It’s always enjoyable (and all too rare!) to share good news, and I’m pleased that there’s some to share on this, the last Friday in April:
- The Ontario government under newly elected premier Kathleen Wynne announced on Wednesday that it will be partnering with the government of Manitoba and the International Institute for Sustainable Development (IISD) to keep the Experimental Lakes Area (ELA) in northwestern Ontario open. The federal government of Stephen Harper made the controversial decision last year to withdraw funding and shutter the 40 year-old world-renowned freshwater research station. As the SaveELA website describes,
“Studies conducted at the ELA have provided sound scientific knowledge for the development of environmental policies both nationally and internationally. Some key areas of influence have been in understanding and managing algal blooms, acid rain, climate change, mercury pollution, greenhouse gas fluxes from hydroelectric reservoirs, and endocrine-disrupting chemicals.”
I understand that ELA scientists were gearing up to study whether or not emissions from the Alberta tar sands reached beyond that province’s borders. While carefully worded, the press release from the Ontario government does seem to underscore the importance of science to their government, in contrast to the anti-science bent of the Harper Conservatives. It will be interesting (in an appalling way, I’m sure) to see the spin Greg Rickford, the increasing elusive CPC Member of Parliament for the region (and my own MP) puts on the whole ELA disaster when he attempts to run for re-election in 2015. Here’s part of what the Ontario Government press release said:
Experimental Lakes Area is a one-of-a-kind, freshwater research region in northwestern Ontario that attracts scientists from across Canada and around the world.
The important science and research performed in this area informs our pollution reduction strategies, our understanding of climate change and how we can protect our lakes and rivers here in Ontario, across Canada and around the world.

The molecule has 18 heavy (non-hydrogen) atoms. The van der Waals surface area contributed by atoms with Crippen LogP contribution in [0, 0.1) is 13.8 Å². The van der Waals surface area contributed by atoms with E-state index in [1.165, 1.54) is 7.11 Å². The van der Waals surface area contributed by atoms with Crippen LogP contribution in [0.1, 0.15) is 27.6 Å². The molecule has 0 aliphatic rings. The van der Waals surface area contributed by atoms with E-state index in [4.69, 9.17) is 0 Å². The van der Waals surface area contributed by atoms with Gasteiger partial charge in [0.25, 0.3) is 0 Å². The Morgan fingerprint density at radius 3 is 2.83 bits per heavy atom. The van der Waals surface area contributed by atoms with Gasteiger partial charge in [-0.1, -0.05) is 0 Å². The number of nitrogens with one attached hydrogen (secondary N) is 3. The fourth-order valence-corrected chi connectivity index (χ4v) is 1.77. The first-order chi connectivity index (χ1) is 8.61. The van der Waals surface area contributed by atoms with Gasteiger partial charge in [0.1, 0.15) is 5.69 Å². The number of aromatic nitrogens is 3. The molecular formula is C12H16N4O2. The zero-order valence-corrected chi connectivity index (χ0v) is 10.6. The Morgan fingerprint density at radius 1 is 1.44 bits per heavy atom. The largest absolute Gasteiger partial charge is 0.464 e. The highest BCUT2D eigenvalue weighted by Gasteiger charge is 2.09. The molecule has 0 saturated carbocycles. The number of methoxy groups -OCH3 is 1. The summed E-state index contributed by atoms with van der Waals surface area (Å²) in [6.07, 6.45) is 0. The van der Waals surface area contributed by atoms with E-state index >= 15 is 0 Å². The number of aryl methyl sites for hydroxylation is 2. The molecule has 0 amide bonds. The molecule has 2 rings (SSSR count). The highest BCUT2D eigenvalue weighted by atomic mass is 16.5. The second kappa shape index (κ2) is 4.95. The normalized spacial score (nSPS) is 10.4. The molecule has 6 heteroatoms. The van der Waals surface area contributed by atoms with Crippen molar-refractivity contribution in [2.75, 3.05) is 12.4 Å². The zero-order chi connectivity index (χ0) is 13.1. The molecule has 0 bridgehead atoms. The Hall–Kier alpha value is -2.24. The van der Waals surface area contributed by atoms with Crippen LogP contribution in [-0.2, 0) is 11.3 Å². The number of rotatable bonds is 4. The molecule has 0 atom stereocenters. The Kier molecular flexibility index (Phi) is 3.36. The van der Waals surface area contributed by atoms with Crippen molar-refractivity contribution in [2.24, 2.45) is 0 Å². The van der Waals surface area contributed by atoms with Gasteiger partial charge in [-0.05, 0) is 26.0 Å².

Supporting science and research is part of the new Ontario government’s plan to build a fair, prosperous Ontario for the benefit of all. (Click here for full press release)
Kudos to Diane Orihel, who got the Save The ELA campaign off the ground last summer, and to Peter Kirby, the Kenora lawyer who has been working tirelessly to keep the momentum going when Diane pulled back to finish her studies. And of course Dr. David Schindler, the founder and former director of the ELA, has been a tireless and outspoken advocate for the ELA and against this reckless decision. A friend and fellow environmental activist wrote yesterday, “I’m in a bit of a shock because we actually succeeded” but it may still be too early to break out the champagne. As Dan Lett wrote in the Winnipeg Free Press yesterday, there are still stiff obstacles to overcome – mostly in Ottawa – before the ELA is secure. I’ve got my fingers crossed!
- This news may fall under the category of “too little, too late” but it’s still progress; President Obama tweeted around pointed attack on the climate deniers in Congress. The link went to a page on his website headlined “Call out Climate Deniers in Congress”. It reads:
The science on climate change is clear
But many members of Congress are in complete denial, and they’re standing in the way of progress.
We need to call them out.
Watch this embarrassing video – and join the fight to get serious on climate change:
Sweet! Have a wonderful weekend.